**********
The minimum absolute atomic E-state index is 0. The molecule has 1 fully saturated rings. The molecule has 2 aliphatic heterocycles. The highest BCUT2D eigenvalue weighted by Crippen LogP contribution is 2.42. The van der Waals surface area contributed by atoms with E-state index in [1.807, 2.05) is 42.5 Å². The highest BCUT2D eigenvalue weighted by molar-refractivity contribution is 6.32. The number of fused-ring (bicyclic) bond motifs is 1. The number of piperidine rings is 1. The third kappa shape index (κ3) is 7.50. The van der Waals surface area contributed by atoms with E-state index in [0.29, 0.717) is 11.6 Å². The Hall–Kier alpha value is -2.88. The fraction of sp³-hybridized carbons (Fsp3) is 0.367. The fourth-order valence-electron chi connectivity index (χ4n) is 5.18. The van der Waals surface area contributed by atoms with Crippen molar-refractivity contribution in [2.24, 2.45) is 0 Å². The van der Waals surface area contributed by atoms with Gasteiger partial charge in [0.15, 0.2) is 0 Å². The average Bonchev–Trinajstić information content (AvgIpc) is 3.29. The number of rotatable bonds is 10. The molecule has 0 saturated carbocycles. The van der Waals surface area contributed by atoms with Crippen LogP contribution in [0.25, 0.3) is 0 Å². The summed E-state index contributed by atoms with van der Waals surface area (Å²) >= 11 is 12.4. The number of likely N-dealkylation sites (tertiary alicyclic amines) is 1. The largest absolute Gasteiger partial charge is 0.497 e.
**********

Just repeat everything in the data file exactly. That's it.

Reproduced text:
The minimum absolute atomic E-state index is 0. The molecule has 1 fully saturated rings. The molecule has 2 aliphatic heterocycles. The highest BCUT2D eigenvalue weighted by Crippen LogP contribution is 2.42. The van der Waals surface area contributed by atoms with E-state index in [1.807, 2.05) is 42.5 Å². The highest BCUT2D eigenvalue weighted by molar-refractivity contribution is 6.32. The number of fused-ring (bicyclic) bond motifs is 1. The number of piperidine rings is 1. The third kappa shape index (κ3) is 7.50. The van der Waals surface area contributed by atoms with E-state index in [0.29, 0.717) is 11.6 Å². The Hall–Kier alpha value is -2.88. The fraction of sp³-hybridized carbons (Fsp3) is 0.367. The fourth-order valence-electron chi connectivity index (χ4n) is 5.18. The van der Waals surface area contributed by atoms with Crippen molar-refractivity contribution in [2.24, 2.45) is 0 Å². The van der Waals surface area contributed by atoms with Gasteiger partial charge in [0.15, 0.2) is 0 Å². The average Bonchev–Trinajstić information content (AvgIpc) is 3.29. The number of rotatable bonds is 10. The molecule has 0 saturated carbocycles. The van der Waals surface area contributed by atoms with Crippen LogP contribution in [0.25, 0.3) is 0 Å². The summed E-state index contributed by atoms with van der Waals surface area (Å²) >= 11 is 12.4. The number of likely N-dealkylation sites (tertiary alicyclic amines) is 1. The largest absolute Gasteiger partial charge is 0.497 e.